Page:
The UK arm of sweet manufacturing giant Haribo is set to increase production at its West Yorkshire facility, creating 50 jobs. The company has reported an increase in turnover to more than £180m in its latest financial results.
Based in Pontefract, Dunhills (Pontefract) makes, distributes and sells products under the Haribo and Maoam brands. The business, which operates two UK factories and currently employs more than 720 people, will increase production at its Castleford facility in early 2020, moving from a two- to a three-shift system.
The expansion follows export success and a new agreement to supply Haribo products across the US. Jon Hughes, who was appointed as managing director at Haribo UK in 2018, said: “This is great news for our team, for our region and for UK manufacturing.
“In 2013 we announced a significant investment in a new state-of-the-art factory so that we could bolster our UK manufacturing capabilities and have the capacity not only to meet the demand for our products in the UK, but to increase our research and development and export potential.”
“Our ambitious plans are being realised. Following the launch of our Castleford site we brought full production of Maoam to the UK for the very first time. From January 2020 we will be responsible for meeting the growing demand for HARIBO across the US.
“Our manufacturing excellence and ability to deliver top quality products, both traditional treats alongside new and exciting innovations developed specifically for US consumers, will be showcased globally and this will continue to support the brand’s growth in the UK and overseas.”
Accounts recently filed with Companies house show Dunhills (Pontefract) reported turnover of £181.6m for the year ended 31 December 2018, up from £172.7m in 2017. Pre-tax profit also increased to £21.7m from £21.2m the year before.
Haribo said strong growth for its Supermix and Giant Strawbs sub-brands, as well as portion-controlled mini-bags, had been partly offset by the decline in sales of themed product lines and the collapse of a number of customers. The company’s new products also performed well, with Fruitilicious, a 30 per cent reduced sugar sweet, achieving the highest sales growth in the category.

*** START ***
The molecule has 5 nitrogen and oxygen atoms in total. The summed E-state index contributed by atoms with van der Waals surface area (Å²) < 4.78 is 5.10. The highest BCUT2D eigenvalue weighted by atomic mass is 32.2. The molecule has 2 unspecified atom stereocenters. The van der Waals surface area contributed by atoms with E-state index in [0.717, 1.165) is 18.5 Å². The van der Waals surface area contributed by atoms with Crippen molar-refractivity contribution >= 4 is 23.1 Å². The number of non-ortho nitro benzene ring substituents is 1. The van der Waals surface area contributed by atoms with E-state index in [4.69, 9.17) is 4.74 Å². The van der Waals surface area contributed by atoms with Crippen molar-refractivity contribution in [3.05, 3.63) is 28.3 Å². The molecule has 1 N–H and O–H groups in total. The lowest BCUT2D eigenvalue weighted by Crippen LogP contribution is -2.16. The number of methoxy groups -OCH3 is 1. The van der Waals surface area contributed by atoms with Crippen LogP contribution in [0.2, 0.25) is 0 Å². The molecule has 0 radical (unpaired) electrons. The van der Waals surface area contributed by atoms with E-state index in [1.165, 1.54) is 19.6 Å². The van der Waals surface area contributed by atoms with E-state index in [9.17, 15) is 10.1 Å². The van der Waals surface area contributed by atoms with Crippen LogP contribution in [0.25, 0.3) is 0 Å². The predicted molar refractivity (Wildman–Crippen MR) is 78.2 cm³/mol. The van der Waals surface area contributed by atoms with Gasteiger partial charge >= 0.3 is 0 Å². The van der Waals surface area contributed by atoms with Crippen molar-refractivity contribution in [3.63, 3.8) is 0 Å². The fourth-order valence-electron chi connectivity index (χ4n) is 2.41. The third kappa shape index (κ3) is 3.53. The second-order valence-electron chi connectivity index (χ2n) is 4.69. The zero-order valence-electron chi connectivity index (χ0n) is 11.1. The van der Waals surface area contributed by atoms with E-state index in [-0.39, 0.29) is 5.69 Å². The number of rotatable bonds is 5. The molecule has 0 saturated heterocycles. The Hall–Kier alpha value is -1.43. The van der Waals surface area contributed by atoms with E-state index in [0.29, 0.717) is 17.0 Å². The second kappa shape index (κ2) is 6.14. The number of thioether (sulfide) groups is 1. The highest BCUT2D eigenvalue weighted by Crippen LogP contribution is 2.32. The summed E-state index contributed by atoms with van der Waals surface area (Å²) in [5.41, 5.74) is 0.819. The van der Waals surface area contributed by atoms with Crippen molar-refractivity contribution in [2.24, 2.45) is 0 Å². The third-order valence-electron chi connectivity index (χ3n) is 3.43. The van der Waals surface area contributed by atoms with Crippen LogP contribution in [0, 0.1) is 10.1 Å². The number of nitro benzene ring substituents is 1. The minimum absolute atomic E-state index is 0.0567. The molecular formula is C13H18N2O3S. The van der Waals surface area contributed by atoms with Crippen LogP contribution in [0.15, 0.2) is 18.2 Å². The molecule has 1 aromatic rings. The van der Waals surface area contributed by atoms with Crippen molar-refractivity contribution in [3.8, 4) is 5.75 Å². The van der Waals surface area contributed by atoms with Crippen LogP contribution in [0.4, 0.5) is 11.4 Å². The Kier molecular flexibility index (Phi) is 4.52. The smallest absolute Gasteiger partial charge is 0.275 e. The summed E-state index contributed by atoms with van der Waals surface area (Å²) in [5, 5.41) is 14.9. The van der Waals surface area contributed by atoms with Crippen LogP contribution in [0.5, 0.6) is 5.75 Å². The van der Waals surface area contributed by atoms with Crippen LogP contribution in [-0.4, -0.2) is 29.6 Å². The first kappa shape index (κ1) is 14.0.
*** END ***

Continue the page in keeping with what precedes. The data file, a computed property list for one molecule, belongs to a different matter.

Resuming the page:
A spokesperson from Haribo added: “Despite yet another challenging year for the UK confectionery industry Haribo has continued to outperform its competition and has maintained its category leadership. As a family business, this is testament to the continued investment we have made into our brands and our people; to listening to our consumers and our ability to deliver more choice into the market.
“Our family favourite treats continue to perform well and are supported by new products such as our sugar reduced Fruitilicious, which has delivered the highest sales growth within the category. This has been enhanced further by an increase in overseas sales for both the Haribo and Maoam brands.
“There are certainly continued challenges ahead with political uncertainty, potential advertising and promotion restrictions on the category and an expected decline in the general consumption of sweets. However, through the strength of our brands, the quality of our products and our responsible approach, we believe that we are in a relatively good position to face these in the future.”
Germany-headquartered Haribo bought a stake in Dunhills in 1972 before completing a buyout in 1994.